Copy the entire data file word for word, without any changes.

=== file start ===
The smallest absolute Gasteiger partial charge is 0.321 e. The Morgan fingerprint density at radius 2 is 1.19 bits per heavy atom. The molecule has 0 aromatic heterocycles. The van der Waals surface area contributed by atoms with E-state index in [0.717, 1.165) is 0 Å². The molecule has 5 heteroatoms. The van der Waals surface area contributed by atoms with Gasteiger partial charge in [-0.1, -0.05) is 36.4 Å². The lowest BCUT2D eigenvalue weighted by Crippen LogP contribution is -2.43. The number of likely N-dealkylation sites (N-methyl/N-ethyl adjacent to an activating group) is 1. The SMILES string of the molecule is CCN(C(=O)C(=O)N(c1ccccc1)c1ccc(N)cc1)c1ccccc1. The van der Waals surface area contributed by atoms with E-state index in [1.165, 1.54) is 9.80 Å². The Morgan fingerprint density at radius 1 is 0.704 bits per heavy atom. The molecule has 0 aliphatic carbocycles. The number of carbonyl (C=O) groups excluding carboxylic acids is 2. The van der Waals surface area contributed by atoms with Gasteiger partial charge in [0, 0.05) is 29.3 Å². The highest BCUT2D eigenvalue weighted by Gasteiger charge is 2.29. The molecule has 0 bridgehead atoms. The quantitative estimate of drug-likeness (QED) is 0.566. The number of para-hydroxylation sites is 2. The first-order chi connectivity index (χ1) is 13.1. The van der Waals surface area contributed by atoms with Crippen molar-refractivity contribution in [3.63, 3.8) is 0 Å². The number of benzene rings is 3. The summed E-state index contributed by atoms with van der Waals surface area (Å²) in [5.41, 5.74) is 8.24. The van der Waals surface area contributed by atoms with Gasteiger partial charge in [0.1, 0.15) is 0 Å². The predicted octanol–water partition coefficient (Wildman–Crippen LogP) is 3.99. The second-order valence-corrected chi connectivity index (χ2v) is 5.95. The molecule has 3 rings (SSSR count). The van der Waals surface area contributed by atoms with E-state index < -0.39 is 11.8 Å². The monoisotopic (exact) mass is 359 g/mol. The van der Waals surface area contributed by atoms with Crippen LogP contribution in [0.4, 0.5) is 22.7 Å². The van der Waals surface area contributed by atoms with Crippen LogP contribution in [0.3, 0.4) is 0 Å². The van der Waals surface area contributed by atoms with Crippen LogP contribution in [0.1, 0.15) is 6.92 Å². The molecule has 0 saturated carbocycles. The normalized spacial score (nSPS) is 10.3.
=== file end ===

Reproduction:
The smallest absolute Gasteiger partial charge is 0.321 e. The Morgan fingerprint density at radius 2 is 1.19 bits per heavy atom. The molecule has 0 aromatic heterocycles. The van der Waals surface area contributed by atoms with E-state index in [0.717, 1.165) is 0 Å². The molecule has 5 heteroatoms. The van der Waals surface area contributed by atoms with Gasteiger partial charge in [-0.1, -0.05) is 36.4 Å². The lowest BCUT2D eigenvalue weighted by Crippen LogP contribution is -2.43. The number of likely N-dealkylation sites (N-methyl/N-ethyl adjacent to an activating group) is 1. The SMILES string of the molecule is CCN(C(=O)C(=O)N(c1ccccc1)c1ccc(N)cc1)c1ccccc1. The van der Waals surface area contributed by atoms with E-state index in [1.165, 1.54) is 9.80 Å². The Morgan fingerprint density at radius 1 is 0.704 bits per heavy atom. The molecule has 0 aliphatic carbocycles. The number of carbonyl (C=O) groups excluding carboxylic acids is 2. The van der Waals surface area contributed by atoms with Gasteiger partial charge in [0, 0.05) is 29.3 Å². The highest BCUT2D eigenvalue weighted by Gasteiger charge is 2.29. The molecule has 0 bridgehead atoms. The quantitative estimate of drug-likeness (QED) is 0.566. The number of para-hydroxylation sites is 2. The first-order chi connectivity index (χ1) is 13.1. The van der Waals surface area contributed by atoms with Crippen molar-refractivity contribution in [3.63, 3.8) is 0 Å². The number of benzene rings is 3. The summed E-state index contributed by atoms with van der Waals surface area (Å²) in [5.41, 5.74) is 8.24. The van der Waals surface area contributed by atoms with Gasteiger partial charge in [0.1, 0.15) is 0 Å². The predicted octanol–water partition coefficient (Wildman–Crippen LogP) is 3.99. The second-order valence-corrected chi connectivity index (χ2v) is 5.95. The molecule has 3 rings (SSSR count). The van der Waals surface area contributed by atoms with E-state index < -0.39 is 11.8 Å². The monoisotopic (exact) mass is 359 g/mol. The van der Waals surface area contributed by atoms with Crippen LogP contribution in [0.4, 0.5) is 22.7 Å². The van der Waals surface area contributed by atoms with Crippen LogP contribution in [0.3, 0.4) is 0 Å². The van der Waals surface area contributed by atoms with Crippen LogP contribution in [0.1, 0.15) is 6.92 Å². The molecule has 0 saturated carbocycles. The normalized spacial score (nSPS) is 10.3.